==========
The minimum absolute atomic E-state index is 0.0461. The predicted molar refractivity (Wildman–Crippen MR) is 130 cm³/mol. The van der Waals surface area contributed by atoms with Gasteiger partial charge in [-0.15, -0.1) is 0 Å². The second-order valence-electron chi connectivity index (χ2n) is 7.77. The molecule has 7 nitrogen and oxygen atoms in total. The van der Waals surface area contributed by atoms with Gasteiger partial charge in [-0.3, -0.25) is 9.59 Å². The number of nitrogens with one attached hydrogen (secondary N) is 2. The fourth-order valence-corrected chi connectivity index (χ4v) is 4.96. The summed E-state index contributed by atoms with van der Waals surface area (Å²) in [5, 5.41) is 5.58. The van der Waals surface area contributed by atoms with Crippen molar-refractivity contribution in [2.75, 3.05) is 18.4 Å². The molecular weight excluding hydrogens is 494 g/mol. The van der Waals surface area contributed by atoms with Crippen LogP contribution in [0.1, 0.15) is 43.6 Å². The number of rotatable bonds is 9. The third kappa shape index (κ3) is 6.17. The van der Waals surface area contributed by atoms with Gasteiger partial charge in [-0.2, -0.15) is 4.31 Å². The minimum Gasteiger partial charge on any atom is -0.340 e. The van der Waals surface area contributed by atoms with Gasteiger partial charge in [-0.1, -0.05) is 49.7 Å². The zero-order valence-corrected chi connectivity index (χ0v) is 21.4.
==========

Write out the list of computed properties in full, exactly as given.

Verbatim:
The minimum absolute atomic E-state index is 0.0461. The predicted molar refractivity (Wildman–Crippen MR) is 130 cm³/mol. The van der Waals surface area contributed by atoms with Gasteiger partial charge in [-0.15, -0.1) is 0 Å². The second-order valence-electron chi connectivity index (χ2n) is 7.77. The molecule has 7 nitrogen and oxygen atoms in total. The van der Waals surface area contributed by atoms with Gasteiger partial charge in [-0.3, -0.25) is 9.59 Å². The number of nitrogens with one attached hydrogen (secondary N) is 2. The fourth-order valence-corrected chi connectivity index (χ4v) is 4.96. The summed E-state index contributed by atoms with van der Waals surface area (Å²) in [5, 5.41) is 5.58. The van der Waals surface area contributed by atoms with Crippen molar-refractivity contribution in [2.75, 3.05) is 18.4 Å². The molecular weight excluding hydrogens is 494 g/mol. The van der Waals surface area contributed by atoms with Crippen LogP contribution in [0.1, 0.15) is 43.6 Å². The number of rotatable bonds is 9. The third kappa shape index (κ3) is 6.17. The van der Waals surface area contributed by atoms with Gasteiger partial charge in [-0.2, -0.15) is 4.31 Å². The minimum Gasteiger partial charge on any atom is -0.340 e. The van der Waals surface area contributed by atoms with Gasteiger partial charge in [-0.1, -0.05) is 49.7 Å². The zero-order valence-corrected chi connectivity index (χ0v) is 21.4.